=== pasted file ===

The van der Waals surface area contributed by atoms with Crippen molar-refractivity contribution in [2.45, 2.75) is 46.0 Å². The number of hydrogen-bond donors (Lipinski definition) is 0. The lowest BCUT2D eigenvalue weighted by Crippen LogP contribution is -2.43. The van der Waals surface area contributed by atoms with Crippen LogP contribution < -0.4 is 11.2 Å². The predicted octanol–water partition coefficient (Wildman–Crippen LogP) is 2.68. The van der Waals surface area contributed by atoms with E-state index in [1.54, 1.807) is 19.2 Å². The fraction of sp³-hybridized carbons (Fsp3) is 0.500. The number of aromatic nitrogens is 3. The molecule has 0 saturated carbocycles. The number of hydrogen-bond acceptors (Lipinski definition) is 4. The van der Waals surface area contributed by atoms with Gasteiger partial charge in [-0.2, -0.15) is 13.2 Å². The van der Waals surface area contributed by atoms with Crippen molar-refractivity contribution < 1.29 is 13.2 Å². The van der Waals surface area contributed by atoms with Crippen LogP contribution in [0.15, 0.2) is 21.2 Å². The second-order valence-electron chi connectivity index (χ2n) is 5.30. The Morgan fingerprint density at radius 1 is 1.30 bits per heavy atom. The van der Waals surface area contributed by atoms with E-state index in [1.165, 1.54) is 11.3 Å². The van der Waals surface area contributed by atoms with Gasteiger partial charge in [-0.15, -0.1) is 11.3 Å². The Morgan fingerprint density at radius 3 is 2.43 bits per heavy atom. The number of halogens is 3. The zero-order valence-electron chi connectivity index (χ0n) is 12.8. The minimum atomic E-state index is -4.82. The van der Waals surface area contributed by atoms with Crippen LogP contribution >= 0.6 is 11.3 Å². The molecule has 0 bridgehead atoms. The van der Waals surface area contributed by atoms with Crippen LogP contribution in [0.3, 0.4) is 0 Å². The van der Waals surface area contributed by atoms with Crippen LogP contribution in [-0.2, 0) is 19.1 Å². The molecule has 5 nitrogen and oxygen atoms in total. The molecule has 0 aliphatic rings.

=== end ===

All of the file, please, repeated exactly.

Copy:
The van der Waals surface area contributed by atoms with Crippen molar-refractivity contribution in [2.45, 2.75) is 46.0 Å². The number of hydrogen-bond donors (Lipinski definition) is 0. The lowest BCUT2D eigenvalue weighted by Crippen LogP contribution is -2.43. The van der Waals surface area contributed by atoms with Crippen LogP contribution < -0.4 is 11.2 Å². The predicted octanol–water partition coefficient (Wildman–Crippen LogP) is 2.68. The van der Waals surface area contributed by atoms with E-state index in [1.54, 1.807) is 19.2 Å². The fraction of sp³-hybridized carbons (Fsp3) is 0.500. The number of aromatic nitrogens is 3. The molecule has 0 saturated carbocycles. The number of hydrogen-bond acceptors (Lipinski definition) is 4. The van der Waals surface area contributed by atoms with Gasteiger partial charge in [-0.2, -0.15) is 13.2 Å². The van der Waals surface area contributed by atoms with Crippen molar-refractivity contribution < 1.29 is 13.2 Å². The van der Waals surface area contributed by atoms with Crippen LogP contribution in [0.15, 0.2) is 21.2 Å². The second-order valence-electron chi connectivity index (χ2n) is 5.30. The Morgan fingerprint density at radius 1 is 1.30 bits per heavy atom. The van der Waals surface area contributed by atoms with E-state index in [1.165, 1.54) is 11.3 Å². The van der Waals surface area contributed by atoms with Gasteiger partial charge in [-0.15, -0.1) is 11.3 Å². The Morgan fingerprint density at radius 3 is 2.43 bits per heavy atom. The number of halogens is 3. The zero-order valence-electron chi connectivity index (χ0n) is 12.8. The minimum atomic E-state index is -4.82. The van der Waals surface area contributed by atoms with Crippen LogP contribution >= 0.6 is 11.3 Å². The molecule has 0 bridgehead atoms. The van der Waals surface area contributed by atoms with Crippen LogP contribution in [0.3, 0.4) is 0 Å². The van der Waals surface area contributed by atoms with Crippen LogP contribution in [-0.2, 0) is 19.1 Å². The molecule has 5 nitrogen and oxygen atoms in total. The molecule has 0 aliphatic rings.